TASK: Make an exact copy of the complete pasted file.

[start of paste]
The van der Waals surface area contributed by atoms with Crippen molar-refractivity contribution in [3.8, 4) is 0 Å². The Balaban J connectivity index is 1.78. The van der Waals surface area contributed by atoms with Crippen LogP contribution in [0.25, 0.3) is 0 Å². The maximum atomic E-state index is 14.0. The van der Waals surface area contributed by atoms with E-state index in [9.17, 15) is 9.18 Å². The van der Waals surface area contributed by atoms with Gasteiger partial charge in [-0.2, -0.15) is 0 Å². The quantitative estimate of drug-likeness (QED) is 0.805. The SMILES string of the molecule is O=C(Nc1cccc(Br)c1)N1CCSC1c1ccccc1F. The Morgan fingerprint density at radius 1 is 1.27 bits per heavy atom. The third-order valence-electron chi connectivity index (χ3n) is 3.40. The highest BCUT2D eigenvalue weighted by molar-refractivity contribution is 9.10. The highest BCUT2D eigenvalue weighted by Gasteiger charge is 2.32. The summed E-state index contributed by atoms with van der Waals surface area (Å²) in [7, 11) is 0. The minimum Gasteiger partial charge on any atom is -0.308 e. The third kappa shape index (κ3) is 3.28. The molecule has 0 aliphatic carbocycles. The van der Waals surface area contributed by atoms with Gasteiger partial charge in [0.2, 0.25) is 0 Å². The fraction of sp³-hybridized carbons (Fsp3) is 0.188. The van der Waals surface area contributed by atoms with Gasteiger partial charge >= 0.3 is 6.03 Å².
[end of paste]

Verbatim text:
The van der Waals surface area contributed by atoms with Crippen molar-refractivity contribution in [3.8, 4) is 0 Å². The Balaban J connectivity index is 1.78. The van der Waals surface area contributed by atoms with Crippen LogP contribution in [0.25, 0.3) is 0 Å². The maximum atomic E-state index is 14.0. The van der Waals surface area contributed by atoms with E-state index in [9.17, 15) is 9.18 Å². The van der Waals surface area contributed by atoms with Gasteiger partial charge in [-0.2, -0.15) is 0 Å². The quantitative estimate of drug-likeness (QED) is 0.805. The SMILES string of the molecule is O=C(Nc1cccc(Br)c1)N1CCSC1c1ccccc1F. The Morgan fingerprint density at radius 1 is 1.27 bits per heavy atom. The third-order valence-electron chi connectivity index (χ3n) is 3.40. The highest BCUT2D eigenvalue weighted by molar-refractivity contribution is 9.10. The highest BCUT2D eigenvalue weighted by Gasteiger charge is 2.32. The summed E-state index contributed by atoms with van der Waals surface area (Å²) in [7, 11) is 0. The minimum Gasteiger partial charge on any atom is -0.308 e. The third kappa shape index (κ3) is 3.28. The molecule has 0 aliphatic carbocycles. The van der Waals surface area contributed by atoms with Gasteiger partial charge in [0.2, 0.25) is 0 Å². The fraction of sp³-hybridized carbons (Fsp3) is 0.188. The van der Waals surface area contributed by atoms with Gasteiger partial charge >= 0.3 is 6.03 Å².